Friday morning started with the third of the Journey talks, a short format presentation mode were three speakers talked on the theme of ‘Living responsibly to God’. Anthony Fuller, South England Conference Youth director shared that “you cannot love ‘the other’ as written in the last six commandments, if you do not have love for God, as expressed in the first four.”

A psychologist, Belinda E. S., noted that Peter was cleaning fishing nets when he met Jesus. You could describe his life as basic and unsuccessful, but when Jesus asks to go out in the boat with you your life can be transformed. In an outstanding presentation she challenged, take the risk, go out and jump in the boat with Jesus. Find a new experience of life.

Ty Gibson focused on a paradigm contrast. How do you balance ‘the God in control and the God of freedom and love’. He showed how God gave the answer through Hosea and his difficult life married to a prostitute, but how God never gives up seeking the best for us even when we make terrible mistakes. The three presentations again led to debate.

The enthusiastic, outgoing warmth of Pako Mokgwane, GC Associate Youth director, and Jeffery Rosario, a popular young Adventist speaker, who is currently pursuing graduate studies at Yale University, equally led youth to question and reaffirm their faith. Beyond the quality and depth of his sermon, Pastor Pako rejoiced with Taida Riveiro, deaf ministries coordinator for the Spanish Union as they signed together their special Sabbath greeting, ‘God bless you’ in an act that looked like a combination of ‘Happy Sabbath’ and a ‘high five’. Perhaps this can go viral as another unique, positive symbol of Adventist identity!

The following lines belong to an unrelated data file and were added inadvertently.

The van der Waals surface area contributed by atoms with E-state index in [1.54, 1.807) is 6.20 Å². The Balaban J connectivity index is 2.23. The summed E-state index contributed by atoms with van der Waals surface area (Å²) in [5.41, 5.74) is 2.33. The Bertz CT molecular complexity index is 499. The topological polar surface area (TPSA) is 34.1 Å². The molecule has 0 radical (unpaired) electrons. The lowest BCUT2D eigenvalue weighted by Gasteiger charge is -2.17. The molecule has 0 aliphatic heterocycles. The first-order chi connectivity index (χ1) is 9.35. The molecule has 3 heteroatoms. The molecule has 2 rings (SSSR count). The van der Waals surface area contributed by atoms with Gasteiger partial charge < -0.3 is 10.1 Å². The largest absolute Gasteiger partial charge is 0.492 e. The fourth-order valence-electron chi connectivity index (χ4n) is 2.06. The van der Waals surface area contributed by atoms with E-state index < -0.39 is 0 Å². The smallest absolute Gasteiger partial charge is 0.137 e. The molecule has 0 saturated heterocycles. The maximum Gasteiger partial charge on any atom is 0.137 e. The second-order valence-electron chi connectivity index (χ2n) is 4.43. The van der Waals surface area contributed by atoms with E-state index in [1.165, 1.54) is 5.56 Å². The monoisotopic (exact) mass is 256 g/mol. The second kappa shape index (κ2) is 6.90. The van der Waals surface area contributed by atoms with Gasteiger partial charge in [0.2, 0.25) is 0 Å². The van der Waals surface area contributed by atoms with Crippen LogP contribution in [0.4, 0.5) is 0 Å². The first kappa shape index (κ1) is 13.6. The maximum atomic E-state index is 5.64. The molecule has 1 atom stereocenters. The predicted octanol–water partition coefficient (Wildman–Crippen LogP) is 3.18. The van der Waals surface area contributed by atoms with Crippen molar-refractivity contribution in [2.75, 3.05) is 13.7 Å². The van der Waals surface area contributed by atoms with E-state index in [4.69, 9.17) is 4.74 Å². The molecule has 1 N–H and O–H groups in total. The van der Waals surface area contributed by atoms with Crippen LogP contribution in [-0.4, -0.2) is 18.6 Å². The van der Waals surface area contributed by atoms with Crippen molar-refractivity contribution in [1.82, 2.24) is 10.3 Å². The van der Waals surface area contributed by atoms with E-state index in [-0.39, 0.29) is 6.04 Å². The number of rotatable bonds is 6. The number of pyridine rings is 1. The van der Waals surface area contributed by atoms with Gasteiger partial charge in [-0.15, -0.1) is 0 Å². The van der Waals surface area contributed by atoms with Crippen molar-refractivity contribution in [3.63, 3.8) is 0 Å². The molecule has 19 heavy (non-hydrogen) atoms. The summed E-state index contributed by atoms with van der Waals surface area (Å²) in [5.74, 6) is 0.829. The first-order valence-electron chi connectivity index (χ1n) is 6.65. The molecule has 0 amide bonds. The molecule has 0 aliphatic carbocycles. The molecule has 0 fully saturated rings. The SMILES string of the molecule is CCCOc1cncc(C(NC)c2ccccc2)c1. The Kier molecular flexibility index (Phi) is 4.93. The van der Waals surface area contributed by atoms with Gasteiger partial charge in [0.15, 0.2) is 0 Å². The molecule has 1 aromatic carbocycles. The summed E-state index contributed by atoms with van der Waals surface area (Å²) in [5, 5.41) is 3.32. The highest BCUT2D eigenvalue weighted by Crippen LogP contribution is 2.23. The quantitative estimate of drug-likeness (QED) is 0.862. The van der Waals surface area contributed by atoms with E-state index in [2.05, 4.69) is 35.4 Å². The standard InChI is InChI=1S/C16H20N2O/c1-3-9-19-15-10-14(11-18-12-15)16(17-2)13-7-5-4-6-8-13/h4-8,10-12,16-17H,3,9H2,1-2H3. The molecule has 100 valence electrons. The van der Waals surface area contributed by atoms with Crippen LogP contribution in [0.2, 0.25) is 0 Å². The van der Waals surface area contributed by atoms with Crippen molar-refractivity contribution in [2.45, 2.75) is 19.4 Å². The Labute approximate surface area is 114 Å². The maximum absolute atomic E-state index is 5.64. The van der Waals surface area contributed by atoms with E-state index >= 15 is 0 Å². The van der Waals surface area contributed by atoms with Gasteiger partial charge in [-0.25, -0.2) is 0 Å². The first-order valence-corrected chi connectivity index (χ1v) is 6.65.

How best to draw all this variety of preaching, music, art and worship together? Ask the talented duo, Ana Thompson and Luke Whyte. They hosted each plenary session, using their bright voices, smiles and banter to welcome, entertain, inform, and ultimately, by Saturday night, to say goodbye. Even off-stage they endeared themselves to the youth, sometimes appearing in the daily video review skilfully produced by the German and Spanish Voice of Hope teams.

Equally entertaining, and mixing fun with a spiritual message was the daily v-blog that would appear each morning onstage and online, where the inimitable British Union Youth director, Dejan Stojkovic, shared perspective on the day’s events in a series of videos that are currently in danger of going viral around the world (See YouTube or Facebook). Roaming the hallways of the conference centre, the TED Communication team surprised youth groups, inviting them to record introductions to each speaker. This increased their level of excitement.

How do you sum up a week like this? For Stephen Sigg, Inter-European Division (EUD) Youth director, his satisfaction was seeing that the youth had “gained a lot,” and especially that you could “see God at work here.”

“We had many good people who made some good decisions,” Musija adds, and his aim, together with youth leaders around Europe is to now see those decisions develop into more acts of discipleship and leadership.

That is what most impresses the presidents of the two European Divisions, Mario Brito, EUD says, “I have witnessed a tremendous spirit of engagement and service among the volunteers and the staff. Much joy, sympathy and loveliness, literally, beaming from the faces of the young people. And it is contagious!” Raafat Kamal, TED, adds, “It is absolutely brilliant to meet our young people who are passionate about our church and our mission.” That emotion was expressed most fully in the baptism service. Kamal summed up the emotions of many when he stated, "it is humbling and inspiring to witness this important step in the discipleship journey of these seven people, welcomed into God's family by thousands. We praise God for His miracle of grace." [tedNEWS]